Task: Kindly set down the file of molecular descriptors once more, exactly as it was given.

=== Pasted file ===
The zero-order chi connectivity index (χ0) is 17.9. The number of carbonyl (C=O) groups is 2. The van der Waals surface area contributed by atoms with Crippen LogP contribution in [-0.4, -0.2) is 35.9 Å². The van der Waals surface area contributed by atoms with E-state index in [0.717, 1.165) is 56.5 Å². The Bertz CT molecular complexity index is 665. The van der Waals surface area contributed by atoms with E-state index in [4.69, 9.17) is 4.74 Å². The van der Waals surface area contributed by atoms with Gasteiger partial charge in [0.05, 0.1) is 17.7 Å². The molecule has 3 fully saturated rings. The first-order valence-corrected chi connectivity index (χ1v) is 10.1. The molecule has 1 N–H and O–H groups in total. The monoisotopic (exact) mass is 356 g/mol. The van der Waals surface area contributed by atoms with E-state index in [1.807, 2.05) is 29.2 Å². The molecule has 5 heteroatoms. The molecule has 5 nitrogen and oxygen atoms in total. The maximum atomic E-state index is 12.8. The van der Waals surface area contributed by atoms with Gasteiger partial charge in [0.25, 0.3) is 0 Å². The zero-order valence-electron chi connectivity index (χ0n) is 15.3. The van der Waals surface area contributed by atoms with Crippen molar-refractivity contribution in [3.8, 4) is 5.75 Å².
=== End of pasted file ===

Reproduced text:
The zero-order chi connectivity index (χ0) is 17.9. The number of carbonyl (C=O) groups is 2. The van der Waals surface area contributed by atoms with Crippen LogP contribution in [-0.4, -0.2) is 35.9 Å². The van der Waals surface area contributed by atoms with E-state index in [0.717, 1.165) is 56.5 Å². The Bertz CT molecular complexity index is 665. The van der Waals surface area contributed by atoms with E-state index in [4.69, 9.17) is 4.74 Å². The van der Waals surface area contributed by atoms with Gasteiger partial charge in [0.05, 0.1) is 17.7 Å². The molecule has 3 fully saturated rings. The first-order valence-corrected chi connectivity index (χ1v) is 10.1. The molecule has 1 N–H and O–H groups in total. The monoisotopic (exact) mass is 356 g/mol. The van der Waals surface area contributed by atoms with E-state index in [1.807, 2.05) is 29.2 Å². The molecule has 5 heteroatoms. The molecule has 5 nitrogen and oxygen atoms in total. The maximum atomic E-state index is 12.8. The van der Waals surface area contributed by atoms with Gasteiger partial charge in [0.25, 0.3) is 0 Å². The zero-order valence-electron chi connectivity index (χ0n) is 15.3. The van der Waals surface area contributed by atoms with Crippen molar-refractivity contribution in [3.8, 4) is 5.75 Å².